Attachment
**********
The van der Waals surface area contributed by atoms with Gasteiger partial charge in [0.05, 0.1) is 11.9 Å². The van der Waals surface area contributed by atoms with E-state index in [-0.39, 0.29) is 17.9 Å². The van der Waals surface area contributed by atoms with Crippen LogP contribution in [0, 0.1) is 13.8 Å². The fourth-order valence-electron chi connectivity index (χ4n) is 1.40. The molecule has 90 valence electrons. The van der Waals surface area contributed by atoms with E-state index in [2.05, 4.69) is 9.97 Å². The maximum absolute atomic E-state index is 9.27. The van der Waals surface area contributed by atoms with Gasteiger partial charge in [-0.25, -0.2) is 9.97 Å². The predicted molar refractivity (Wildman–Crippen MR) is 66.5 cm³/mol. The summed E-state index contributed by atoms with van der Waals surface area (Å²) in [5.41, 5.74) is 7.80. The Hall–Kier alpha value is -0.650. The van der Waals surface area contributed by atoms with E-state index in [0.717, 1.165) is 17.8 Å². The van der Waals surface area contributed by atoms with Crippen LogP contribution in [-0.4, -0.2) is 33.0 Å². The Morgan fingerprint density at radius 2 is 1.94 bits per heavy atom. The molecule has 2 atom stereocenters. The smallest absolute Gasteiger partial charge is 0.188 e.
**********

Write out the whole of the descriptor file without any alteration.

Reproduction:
The van der Waals surface area contributed by atoms with Gasteiger partial charge in [0.05, 0.1) is 11.9 Å². The van der Waals surface area contributed by atoms with E-state index in [-0.39, 0.29) is 17.9 Å². The van der Waals surface area contributed by atoms with Crippen LogP contribution in [0, 0.1) is 13.8 Å². The fourth-order valence-electron chi connectivity index (χ4n) is 1.40. The molecule has 90 valence electrons. The van der Waals surface area contributed by atoms with E-state index in [2.05, 4.69) is 9.97 Å². The maximum absolute atomic E-state index is 9.27. The van der Waals surface area contributed by atoms with Gasteiger partial charge in [-0.25, -0.2) is 9.97 Å². The predicted molar refractivity (Wildman–Crippen MR) is 66.5 cm³/mol. The summed E-state index contributed by atoms with van der Waals surface area (Å²) in [5.41, 5.74) is 7.80. The Hall–Kier alpha value is -0.650. The van der Waals surface area contributed by atoms with E-state index in [0.717, 1.165) is 17.8 Å². The van der Waals surface area contributed by atoms with Crippen LogP contribution in [-0.4, -0.2) is 33.0 Å². The Morgan fingerprint density at radius 2 is 1.94 bits per heavy atom. The molecule has 2 atom stereocenters. The smallest absolute Gasteiger partial charge is 0.188 e.